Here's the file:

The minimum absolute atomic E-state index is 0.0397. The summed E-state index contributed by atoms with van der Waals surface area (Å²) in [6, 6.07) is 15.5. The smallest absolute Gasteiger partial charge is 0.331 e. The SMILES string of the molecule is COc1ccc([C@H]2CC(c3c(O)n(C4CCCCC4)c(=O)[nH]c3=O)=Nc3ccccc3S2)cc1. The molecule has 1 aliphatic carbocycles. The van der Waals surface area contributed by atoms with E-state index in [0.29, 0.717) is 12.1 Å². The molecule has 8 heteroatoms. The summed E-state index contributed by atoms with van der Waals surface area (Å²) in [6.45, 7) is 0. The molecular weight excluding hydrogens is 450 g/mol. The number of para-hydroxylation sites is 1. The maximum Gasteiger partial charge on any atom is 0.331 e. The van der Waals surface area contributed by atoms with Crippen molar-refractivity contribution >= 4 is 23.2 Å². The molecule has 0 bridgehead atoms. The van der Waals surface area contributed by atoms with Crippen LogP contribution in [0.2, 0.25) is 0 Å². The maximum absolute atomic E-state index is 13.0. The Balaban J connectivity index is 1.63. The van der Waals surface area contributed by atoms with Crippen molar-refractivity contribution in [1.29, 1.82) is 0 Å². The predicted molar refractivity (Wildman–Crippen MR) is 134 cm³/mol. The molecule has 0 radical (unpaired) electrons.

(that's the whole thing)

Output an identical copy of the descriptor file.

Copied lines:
The minimum absolute atomic E-state index is 0.0397. The summed E-state index contributed by atoms with van der Waals surface area (Å²) in [6, 6.07) is 15.5. The smallest absolute Gasteiger partial charge is 0.331 e. The SMILES string of the molecule is COc1ccc([C@H]2CC(c3c(O)n(C4CCCCC4)c(=O)[nH]c3=O)=Nc3ccccc3S2)cc1. The molecule has 1 aliphatic carbocycles. The van der Waals surface area contributed by atoms with E-state index in [0.29, 0.717) is 12.1 Å². The molecule has 8 heteroatoms. The summed E-state index contributed by atoms with van der Waals surface area (Å²) in [6.45, 7) is 0. The molecular weight excluding hydrogens is 450 g/mol. The number of para-hydroxylation sites is 1. The maximum Gasteiger partial charge on any atom is 0.331 e. The van der Waals surface area contributed by atoms with Crippen molar-refractivity contribution >= 4 is 23.2 Å². The molecule has 0 bridgehead atoms. The van der Waals surface area contributed by atoms with Crippen LogP contribution in [0.2, 0.25) is 0 Å². The maximum absolute atomic E-state index is 13.0. The Balaban J connectivity index is 1.63. The van der Waals surface area contributed by atoms with Crippen molar-refractivity contribution in [1.29, 1.82) is 0 Å². The predicted molar refractivity (Wildman–Crippen MR) is 134 cm³/mol. The molecule has 0 radical (unpaired) electrons.